The law says a weed is wrong and shall be killed
The weeds say life is a white and lovely thing

Extract from “Weeds” by Carl Sandburg

Megan Keating: Nature Strip

By Dan Rule

It would be easy to frame the paintings that populate Nature Strip via the discourse of the decorative. At a glance, Megan Keating’s silhouetted forms might almost resemble a kind of elegant, economised recasting of the gestures and repetitions of the art nouveau print. The drape of the leaf and the sinew stem climb and sway and entwine with an almost poetic grace. Their beauty is subtle and enveloping; they are pleasant to share company with.

Indeed, on first take, these paintings on timber board might read as mere pretty pictures – the smaller works presented as if a network of tiled botanical ‘portraits’; the larger, a stunningly tangled mis-en-scene of encroaching plant life.

And encroaching it is. The very nature of the plants that Keating describes in these stunning, translucent paintings works to complicate their very bearing. Put simply, Nature Strip captures common variety garden weeds. Specifically, the blackberries, bindweed and dandelions that periodically overpopulate the tiny strip of green that skirts Keating’s Hobart flat. The lean, curving stems and leaves belong to plants that are considered by most to be as insidious as they are voracious.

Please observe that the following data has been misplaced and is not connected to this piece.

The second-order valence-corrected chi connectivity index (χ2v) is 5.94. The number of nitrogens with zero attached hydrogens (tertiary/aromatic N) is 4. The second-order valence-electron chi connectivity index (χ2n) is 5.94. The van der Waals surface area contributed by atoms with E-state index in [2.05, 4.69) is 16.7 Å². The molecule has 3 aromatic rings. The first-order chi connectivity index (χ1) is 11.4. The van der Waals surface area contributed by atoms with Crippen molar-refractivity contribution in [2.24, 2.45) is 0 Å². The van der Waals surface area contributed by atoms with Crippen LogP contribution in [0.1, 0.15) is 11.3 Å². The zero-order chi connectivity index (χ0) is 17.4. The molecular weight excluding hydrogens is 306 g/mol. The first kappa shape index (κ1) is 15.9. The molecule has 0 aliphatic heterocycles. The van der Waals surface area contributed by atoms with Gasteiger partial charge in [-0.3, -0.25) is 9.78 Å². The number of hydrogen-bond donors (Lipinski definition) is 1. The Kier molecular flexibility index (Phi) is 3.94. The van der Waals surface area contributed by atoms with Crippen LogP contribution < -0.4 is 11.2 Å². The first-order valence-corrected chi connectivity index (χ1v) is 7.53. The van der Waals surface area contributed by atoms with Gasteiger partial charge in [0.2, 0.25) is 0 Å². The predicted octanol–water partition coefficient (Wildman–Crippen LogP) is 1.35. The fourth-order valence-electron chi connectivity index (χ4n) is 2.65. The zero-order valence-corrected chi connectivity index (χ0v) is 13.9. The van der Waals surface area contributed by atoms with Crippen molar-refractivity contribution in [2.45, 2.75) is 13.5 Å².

That Keating chooses to elevate these unwieldy plants to a position of beauty and reverence doesn’t merely speak of a contrarian. Allegorically, even politically, these works speak of suspension, of a tension wrought by a state of being between places. Keating frames her subjects as “contested” or “displaced” plants, cast as the horticultural villain not so much for their qualities as plants, but via the cultural hangover of post-colonialism and the European garden.

But still, these works resist straightforward characterisation or posture. Keating’s process, as well as the formal elements of her work, contributes to its orientation. Taking plant clippings over a 10-day period, only to photograph her specimens and digitise their silhouettes to create a stencil with which to paint, her methods resemble both that of botanical science and digital mediation. Indeed, while these works share an indexical relationship with their source, the subtle, elusive iridescence of their mica pigments, suspended in up to 42 layers of translucent synthetic polymer, speaks of our contemporary detachment from the natural world. The fact that these works – suspended behind reflective, glass-like surfaces – in some ways resemble that of the ubiquitous digital screen is no mistake.

In a city and a state in which the debates surrounding ecology and nature are fierce and omnipresent, Nature Strip offers another intriguing vantage. These aren’t mere pretty pictures; they’re wild and wonderful weeds.


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